Mapping organizational members' sense of fit

Billsberry, Jon; Marsh, Philip and Moss-Jones, John (2004). Mapping organizational members' sense of fit. In: Academy of Management Annual Meeting, Aug 2004, New Orleans, Louisiana.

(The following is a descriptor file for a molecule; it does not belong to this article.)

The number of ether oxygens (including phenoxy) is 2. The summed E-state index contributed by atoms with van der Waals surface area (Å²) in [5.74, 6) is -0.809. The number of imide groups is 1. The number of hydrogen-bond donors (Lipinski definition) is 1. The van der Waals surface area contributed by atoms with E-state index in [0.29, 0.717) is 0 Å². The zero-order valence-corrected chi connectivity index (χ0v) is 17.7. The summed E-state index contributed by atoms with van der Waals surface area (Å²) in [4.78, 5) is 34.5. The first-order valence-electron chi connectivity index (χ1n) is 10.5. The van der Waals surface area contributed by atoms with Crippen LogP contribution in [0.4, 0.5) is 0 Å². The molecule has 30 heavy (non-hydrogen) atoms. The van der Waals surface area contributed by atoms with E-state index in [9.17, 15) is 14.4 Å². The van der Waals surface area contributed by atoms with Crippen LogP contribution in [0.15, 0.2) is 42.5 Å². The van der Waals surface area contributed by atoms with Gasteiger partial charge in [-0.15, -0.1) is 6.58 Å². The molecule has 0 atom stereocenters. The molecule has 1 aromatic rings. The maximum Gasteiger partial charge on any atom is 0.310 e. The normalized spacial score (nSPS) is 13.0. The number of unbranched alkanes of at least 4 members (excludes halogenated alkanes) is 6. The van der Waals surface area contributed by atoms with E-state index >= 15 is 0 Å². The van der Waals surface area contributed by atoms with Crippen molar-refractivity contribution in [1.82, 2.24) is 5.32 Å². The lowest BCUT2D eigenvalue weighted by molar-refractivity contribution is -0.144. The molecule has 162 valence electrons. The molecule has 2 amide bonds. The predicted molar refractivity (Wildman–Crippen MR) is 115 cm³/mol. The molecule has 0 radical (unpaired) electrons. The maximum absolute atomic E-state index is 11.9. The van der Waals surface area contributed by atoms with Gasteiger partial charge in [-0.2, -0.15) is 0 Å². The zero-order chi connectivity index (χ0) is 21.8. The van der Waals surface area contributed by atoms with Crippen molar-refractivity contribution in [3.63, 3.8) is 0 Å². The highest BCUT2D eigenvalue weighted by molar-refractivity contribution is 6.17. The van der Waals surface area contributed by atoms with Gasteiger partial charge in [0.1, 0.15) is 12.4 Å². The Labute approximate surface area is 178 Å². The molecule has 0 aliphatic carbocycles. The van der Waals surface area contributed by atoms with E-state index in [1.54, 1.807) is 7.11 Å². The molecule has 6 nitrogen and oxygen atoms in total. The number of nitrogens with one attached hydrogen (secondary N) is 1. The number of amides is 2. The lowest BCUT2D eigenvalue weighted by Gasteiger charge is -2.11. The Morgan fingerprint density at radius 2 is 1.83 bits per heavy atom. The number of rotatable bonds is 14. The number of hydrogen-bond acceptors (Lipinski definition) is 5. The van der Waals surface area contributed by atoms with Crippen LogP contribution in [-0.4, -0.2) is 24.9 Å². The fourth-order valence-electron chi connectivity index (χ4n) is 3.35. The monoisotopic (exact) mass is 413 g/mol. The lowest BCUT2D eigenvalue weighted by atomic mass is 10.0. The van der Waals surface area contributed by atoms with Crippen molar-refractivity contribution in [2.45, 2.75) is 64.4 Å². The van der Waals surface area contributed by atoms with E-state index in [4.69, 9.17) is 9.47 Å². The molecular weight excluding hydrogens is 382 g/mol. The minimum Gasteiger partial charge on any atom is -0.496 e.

Despite its importance in the organizational behavior literature, person–organization (P–O) fit remains an elusive construct. One reason for this is the lack of research about organizational members’ own sense of their P–O fit. In this paper we report an empirical study that explored organizational members’ own sense of fit using storytelling and causal mapping techniques. The results suggest that organizational members categorize their perceptions of their fit into five discrete domains (job, people, employment, values, and extrawork) comprising thirteen subdomains: nature of work, profession or vocation, skills and knowledge, emotions, relationships with colleagues, relationship with line manager, physical environment, conditions of employment, opportunities for growth and development, organizational values, mission, family and personal life. Reviews of respondents’ causal maps and interview transcripts gave some insight into the consequences of organizational members’ perceptions of fit and provided further insights into the nature of fit. These insights included the fragility of fit, how the degree of seniority changed the emphasis in organizational members’ fit, and the role and nature of trigger events that change people’s sense of fit from good fit to misfit.

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